Investigative journalist George Knapp travels to Goldfield, Nevada, to check out ghost stories and the historic Goldfield Hotel. Locals tell their stories of strange happenings in the small mining town. Story aired Oct. 22, 2000, on KLAS TV in Las Vegas. Second of 2.
If ghosts really do exist, then there should be a few still hanging around Goldfield. At the turn of the century this mining boomtown was the largest city in Nevada with all sorts of miners, tycoons, shysters, hard luck stories and get-rich-quick schemes, many that played out at the Goldfield Hotel.
When the gold ran out, so did Goldfield’s luck. The old schoolhouse, which looks like a place Norman Bates might attend third grade, is shuttered. The hotel, built at a cost of a half million dollars, has been closed for decades. That doesn’t mean it’s been empty.
“This room I won’t come to alone and I won’t come here in the dark,” said Harry Kuehn, former district attorney for Esmeralda County. He is one of the many residents who say they’ve seen an apparition inside the old hotel. People say they often see faces in the windows or lights in the hallways or hear strange sounds.
A sheriff’s deputy who was inside the hotel with a TV cameraman a few years ago had his own sighting and now won’t ever go back inside.
County employee and hotel tour guide Linda Toner tells the story.
“He was standing very cocky up against the wall. He was dressed in black and they said he kind of had a glow about him,” Toner said. “And he was just standing there and the deputy asked him, ‘Who are you? What are you doing in here.’ And when they started to walk toward him, he just kind of vanished.”
In an effort to help preserve the hotel, Kuehn and Toner have conducted tours a few times a year and many of the people who have walked these dusty hallways have reported their own experiences, including camera equipment that fails, or which record strange glowing orbs or other shadowy figures. “I’ve seen people get sick to their stomach and leave. I’ve seen other people get cold chills, watched the hair stand up on their head,” Toner said.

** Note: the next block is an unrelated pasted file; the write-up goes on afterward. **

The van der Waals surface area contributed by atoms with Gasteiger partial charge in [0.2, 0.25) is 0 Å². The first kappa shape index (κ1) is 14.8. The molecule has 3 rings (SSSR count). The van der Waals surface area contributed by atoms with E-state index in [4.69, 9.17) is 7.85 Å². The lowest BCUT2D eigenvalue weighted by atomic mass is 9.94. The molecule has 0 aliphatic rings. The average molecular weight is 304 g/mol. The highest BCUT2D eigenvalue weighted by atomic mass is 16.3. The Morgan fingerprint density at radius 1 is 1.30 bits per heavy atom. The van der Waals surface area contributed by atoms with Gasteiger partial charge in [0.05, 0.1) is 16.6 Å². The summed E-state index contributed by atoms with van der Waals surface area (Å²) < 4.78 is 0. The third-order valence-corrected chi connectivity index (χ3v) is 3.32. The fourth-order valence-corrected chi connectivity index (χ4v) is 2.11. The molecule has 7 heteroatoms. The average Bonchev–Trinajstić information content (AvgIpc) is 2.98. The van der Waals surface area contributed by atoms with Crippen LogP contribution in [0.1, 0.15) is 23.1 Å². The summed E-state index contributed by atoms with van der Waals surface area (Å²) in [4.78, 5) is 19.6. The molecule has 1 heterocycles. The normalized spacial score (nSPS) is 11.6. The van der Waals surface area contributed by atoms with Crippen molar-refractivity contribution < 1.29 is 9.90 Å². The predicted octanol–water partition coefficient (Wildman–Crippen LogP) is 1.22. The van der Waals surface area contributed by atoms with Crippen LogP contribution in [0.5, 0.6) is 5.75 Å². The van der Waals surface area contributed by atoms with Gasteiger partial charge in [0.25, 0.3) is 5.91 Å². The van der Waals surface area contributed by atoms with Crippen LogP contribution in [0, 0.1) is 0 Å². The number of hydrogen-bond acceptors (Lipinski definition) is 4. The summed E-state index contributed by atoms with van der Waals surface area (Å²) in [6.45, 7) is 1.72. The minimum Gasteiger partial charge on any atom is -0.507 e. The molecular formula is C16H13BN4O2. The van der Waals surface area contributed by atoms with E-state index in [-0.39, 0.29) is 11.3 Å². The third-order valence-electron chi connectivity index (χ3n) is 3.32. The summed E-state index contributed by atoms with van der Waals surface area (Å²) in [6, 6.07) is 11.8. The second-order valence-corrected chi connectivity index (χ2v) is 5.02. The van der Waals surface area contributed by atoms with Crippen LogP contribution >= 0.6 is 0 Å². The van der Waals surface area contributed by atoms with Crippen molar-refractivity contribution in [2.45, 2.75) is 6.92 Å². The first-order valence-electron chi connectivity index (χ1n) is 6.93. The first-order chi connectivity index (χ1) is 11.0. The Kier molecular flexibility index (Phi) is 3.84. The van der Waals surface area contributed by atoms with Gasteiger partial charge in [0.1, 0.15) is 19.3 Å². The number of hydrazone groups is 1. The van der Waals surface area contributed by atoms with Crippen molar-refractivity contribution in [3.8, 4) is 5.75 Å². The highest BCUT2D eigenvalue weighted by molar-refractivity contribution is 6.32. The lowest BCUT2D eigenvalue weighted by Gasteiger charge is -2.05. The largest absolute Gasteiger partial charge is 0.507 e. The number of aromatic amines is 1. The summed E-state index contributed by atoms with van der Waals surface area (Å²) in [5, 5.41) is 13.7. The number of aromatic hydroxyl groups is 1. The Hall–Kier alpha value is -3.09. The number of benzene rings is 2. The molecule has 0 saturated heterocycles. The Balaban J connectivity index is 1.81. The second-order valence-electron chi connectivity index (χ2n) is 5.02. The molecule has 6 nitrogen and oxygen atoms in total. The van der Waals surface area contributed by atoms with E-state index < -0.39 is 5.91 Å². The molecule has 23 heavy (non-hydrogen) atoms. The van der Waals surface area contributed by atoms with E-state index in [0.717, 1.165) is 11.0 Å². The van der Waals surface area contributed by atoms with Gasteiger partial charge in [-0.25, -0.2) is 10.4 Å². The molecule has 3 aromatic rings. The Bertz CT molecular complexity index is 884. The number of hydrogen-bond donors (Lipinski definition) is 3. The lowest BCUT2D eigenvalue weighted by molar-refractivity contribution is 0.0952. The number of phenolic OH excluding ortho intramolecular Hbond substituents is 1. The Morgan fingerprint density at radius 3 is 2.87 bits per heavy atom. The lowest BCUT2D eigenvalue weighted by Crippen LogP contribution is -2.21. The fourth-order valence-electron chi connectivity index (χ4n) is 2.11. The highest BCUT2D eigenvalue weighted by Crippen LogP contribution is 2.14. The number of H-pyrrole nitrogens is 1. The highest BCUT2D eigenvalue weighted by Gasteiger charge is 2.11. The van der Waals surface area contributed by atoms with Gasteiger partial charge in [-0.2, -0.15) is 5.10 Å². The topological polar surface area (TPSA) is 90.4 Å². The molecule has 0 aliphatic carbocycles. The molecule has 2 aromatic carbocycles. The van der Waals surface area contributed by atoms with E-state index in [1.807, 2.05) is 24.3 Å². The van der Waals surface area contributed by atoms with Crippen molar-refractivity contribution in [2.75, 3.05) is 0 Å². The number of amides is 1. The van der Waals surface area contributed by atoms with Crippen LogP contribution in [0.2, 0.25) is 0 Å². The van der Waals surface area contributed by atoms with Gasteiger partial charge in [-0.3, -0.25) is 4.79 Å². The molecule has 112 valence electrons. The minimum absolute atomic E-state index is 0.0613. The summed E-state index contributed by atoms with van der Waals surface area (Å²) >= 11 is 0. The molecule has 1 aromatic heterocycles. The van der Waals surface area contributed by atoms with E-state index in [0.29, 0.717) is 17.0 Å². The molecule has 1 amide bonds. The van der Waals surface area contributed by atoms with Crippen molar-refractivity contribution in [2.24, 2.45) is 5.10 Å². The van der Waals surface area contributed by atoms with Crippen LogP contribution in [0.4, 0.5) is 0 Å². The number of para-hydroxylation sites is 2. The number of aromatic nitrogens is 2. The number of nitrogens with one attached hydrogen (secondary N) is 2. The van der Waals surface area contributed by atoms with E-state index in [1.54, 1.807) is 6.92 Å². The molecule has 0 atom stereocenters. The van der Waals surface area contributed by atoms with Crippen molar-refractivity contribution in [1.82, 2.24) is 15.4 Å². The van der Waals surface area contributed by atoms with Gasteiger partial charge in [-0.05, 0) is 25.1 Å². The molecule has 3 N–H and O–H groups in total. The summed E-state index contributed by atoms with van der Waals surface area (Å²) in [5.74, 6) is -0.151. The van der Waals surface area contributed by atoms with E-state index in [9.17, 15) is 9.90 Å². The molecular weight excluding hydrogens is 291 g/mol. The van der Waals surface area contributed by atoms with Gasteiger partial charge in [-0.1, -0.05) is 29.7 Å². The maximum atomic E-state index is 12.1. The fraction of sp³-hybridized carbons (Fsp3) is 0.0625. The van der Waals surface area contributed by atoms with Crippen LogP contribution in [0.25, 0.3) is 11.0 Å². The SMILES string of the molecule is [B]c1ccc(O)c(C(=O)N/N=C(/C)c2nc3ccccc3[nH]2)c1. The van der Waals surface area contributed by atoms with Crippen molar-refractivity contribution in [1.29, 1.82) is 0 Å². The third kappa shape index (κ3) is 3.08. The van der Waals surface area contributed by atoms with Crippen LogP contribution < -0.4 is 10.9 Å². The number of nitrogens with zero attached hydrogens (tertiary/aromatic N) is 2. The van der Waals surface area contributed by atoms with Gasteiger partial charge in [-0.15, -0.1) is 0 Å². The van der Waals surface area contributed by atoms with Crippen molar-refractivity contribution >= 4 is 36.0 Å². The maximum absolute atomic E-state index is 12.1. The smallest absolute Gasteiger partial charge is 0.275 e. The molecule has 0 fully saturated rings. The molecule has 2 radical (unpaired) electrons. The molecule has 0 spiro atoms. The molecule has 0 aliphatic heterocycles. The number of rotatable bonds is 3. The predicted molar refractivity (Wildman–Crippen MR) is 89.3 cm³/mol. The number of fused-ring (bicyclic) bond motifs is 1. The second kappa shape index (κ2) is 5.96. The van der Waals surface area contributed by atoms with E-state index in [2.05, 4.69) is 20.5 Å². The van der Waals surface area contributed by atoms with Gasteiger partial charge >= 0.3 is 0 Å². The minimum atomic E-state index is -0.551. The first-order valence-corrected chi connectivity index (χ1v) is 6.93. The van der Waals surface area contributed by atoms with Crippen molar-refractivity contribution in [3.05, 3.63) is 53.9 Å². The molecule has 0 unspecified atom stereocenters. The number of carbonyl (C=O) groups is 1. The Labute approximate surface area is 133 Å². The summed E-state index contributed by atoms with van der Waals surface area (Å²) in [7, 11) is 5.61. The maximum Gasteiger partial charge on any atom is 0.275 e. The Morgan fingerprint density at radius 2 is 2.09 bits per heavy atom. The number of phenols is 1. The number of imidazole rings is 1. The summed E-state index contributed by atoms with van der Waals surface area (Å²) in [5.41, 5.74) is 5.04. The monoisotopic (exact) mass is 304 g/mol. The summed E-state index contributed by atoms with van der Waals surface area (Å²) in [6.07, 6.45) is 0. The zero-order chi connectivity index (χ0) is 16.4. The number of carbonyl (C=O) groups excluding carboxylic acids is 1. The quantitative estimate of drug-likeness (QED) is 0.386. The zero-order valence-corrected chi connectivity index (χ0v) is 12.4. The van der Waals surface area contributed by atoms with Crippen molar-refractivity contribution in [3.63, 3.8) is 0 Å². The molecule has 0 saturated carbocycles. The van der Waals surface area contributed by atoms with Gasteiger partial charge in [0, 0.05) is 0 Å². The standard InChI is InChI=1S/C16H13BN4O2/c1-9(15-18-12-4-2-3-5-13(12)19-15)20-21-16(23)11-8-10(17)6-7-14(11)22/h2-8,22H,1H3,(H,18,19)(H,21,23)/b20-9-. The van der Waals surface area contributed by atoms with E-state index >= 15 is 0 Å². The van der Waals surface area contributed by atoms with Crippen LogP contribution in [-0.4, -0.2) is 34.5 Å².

A lot of bad things happened in the hotel, locals say, and a lot of people died here. During the ‘40s and again in the ‘70s, unidentified human remains were found beneath the hotel. Down in the dark, dank basement seeping water mixed with rust almost looks like blood.
And in the most haunted room of all, Room 109, even the walls seem to bleed. This is the room where a young prostitute, held against her will is said to have died with her baby. Witnesses claim to have seen the woman’s ghost. “Her book details having psychics coming in here and identifying this as a very, very, very disturbed room. A lot of them called it evil,” said Kuehn.
Evil or not, whatever might still lurk in the hallways may help to keep the hopes of Goldfield alive. Tours of the hotel, along with a Halloween party and Nevada Day festivities were put together in an attempt to capture the attention of possible investors.
“In the meanwhile, with the contract we have, we’re going to try to use the building and generate some interest and make the county a little bit of money,” Kuehn said.